Setting the Record Straight

Mon, Mar 21 2011 by Staff

Citizens in Charge Foundation and Citizens in Charge want to set the record straight with regards to our February 2011 Lilburne Award Winners: Tracy and Linda Strickland.

It seems there was some confusion on the part of one Boulder City resident about the nature of the award and how and why we give it. You can view his blog post here.

Today, Citizens in Charge Foundation president Paul Jacob sent the following letter to the author of the blog post:

Mr. Stubbs,

The Nevada Senate passed a resolution Thursday rejecting an initiative petition to create a taxing district for a sports arena on the Las Vegas Strip, sending the measure to the 2012 ballot. Senate Concurrent Resolution 4 was approved on a voice vote and now goes to the Assembly, though with the Senate’s action, the vote there is moot.

Read the story from Bloomberg Business Week

Liberal activists and labor leaders have spent the early days of the legislative session warning lawmakers they would pursue a ballot initiative to raise taxes if the Legislature fails to act on its own. But conservative activists aren’t standing idly by in the face of those threats. “We can’t let Danny Thompson have the ballet to himself,” Republican operative Robert Uithoven said of the Nevada AFL-CIO boss who has talked about using a ballot initiative for an end run around the Legislature. Conservatives are looking to revive the measure that would require a two-thirds vote of the people to pass any initiative petition to raise taxes. Uithoven helped organize a similar effort in 2008.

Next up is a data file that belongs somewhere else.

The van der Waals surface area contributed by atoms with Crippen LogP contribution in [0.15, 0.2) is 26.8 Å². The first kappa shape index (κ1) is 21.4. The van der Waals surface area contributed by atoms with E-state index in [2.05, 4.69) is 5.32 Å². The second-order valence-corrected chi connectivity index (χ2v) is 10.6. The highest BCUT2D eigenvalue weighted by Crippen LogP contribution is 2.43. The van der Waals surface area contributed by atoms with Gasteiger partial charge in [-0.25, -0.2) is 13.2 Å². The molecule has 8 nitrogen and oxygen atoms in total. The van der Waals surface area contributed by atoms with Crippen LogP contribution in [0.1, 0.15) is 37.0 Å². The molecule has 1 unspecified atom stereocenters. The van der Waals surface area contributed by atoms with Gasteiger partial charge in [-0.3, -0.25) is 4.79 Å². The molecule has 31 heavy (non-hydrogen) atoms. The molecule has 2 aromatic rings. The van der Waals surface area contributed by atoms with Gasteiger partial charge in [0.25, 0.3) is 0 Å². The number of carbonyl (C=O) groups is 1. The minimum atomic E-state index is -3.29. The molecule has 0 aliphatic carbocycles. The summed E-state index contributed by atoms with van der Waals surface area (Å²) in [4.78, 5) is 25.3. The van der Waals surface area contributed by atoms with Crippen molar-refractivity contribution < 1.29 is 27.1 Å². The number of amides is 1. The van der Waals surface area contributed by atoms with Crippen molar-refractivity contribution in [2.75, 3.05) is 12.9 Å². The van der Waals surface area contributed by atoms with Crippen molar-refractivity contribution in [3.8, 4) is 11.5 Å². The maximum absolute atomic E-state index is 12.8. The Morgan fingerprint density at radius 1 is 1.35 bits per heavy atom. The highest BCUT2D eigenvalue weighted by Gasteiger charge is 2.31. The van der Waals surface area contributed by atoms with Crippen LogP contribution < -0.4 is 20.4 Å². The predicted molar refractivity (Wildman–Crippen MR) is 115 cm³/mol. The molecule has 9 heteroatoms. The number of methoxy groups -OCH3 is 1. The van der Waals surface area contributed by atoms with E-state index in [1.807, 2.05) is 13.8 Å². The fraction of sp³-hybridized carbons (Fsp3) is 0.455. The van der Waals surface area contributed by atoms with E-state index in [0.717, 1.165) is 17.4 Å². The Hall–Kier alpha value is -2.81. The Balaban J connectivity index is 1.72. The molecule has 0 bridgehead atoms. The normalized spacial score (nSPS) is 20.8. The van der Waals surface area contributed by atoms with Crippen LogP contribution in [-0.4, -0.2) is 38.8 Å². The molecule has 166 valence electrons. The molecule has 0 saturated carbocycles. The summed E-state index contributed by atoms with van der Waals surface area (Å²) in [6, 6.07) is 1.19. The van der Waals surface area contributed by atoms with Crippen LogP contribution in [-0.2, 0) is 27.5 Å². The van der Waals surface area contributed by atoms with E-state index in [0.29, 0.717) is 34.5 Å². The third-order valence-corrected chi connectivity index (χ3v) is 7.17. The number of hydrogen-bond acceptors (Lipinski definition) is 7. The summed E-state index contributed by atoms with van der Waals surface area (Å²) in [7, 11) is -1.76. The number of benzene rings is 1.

Boulder City, Nevada officials seem to think repeatedly suing their own citizens is a good idea. In his weekly Townhall column on Sunday, Paul Jacob discusses the situation:

Public officials cannot simply throw dissenters into a gulag and govern by decree. But the city governors in Boulder City, Nevada, have found the next best thing.

Sue the people.

Regularly and repeatedly.

As a method of effectuating an oligarchy, what could be more American?

Boulder City’s lawsuit against five citizens who circulated a petition for a ballot question for November’s election will move forward after District Court Judge Jerome Tao ruled Thursday the defendants weren’t immune from the city’s litigation. The city sued the petitioners Nov. 24 to challenge the legality of the ordinance, which requires the city to receive approval from voters before going into debt $1 million or more. It passed with 58 percent of the vote on Nov. 2.

Read the story from the Las Vegas Sun

The Boulder City Council this week approved four ballot questions for the next municipal election and rejected three others in a meeting that sparked heated debate over how ballot initiatives are handled. A question to revise the city’s charter to reduce the minimum residency requirement for candidates running for City Council passed unanimously. The requirement would be reduced from two years, set when the charter was established in 1960, to 30 days, the minimum required by state law.

Read the story from the Las Vegas Sun

The Nevada Supreme Court Thursday ruled the battle over the so-called Personhood Initiative was moot at this point and dismissed the appeal. The Personhood Nevada ballot advocacy group headed by Richard Ziser of Las Vegas wanted to put an initiative on the 2010 ballot, which would declare even the most immature human embryos as having all the rights of a person. Opponents said it was simply a backdoor attempt to shut down a woman’s right to choose.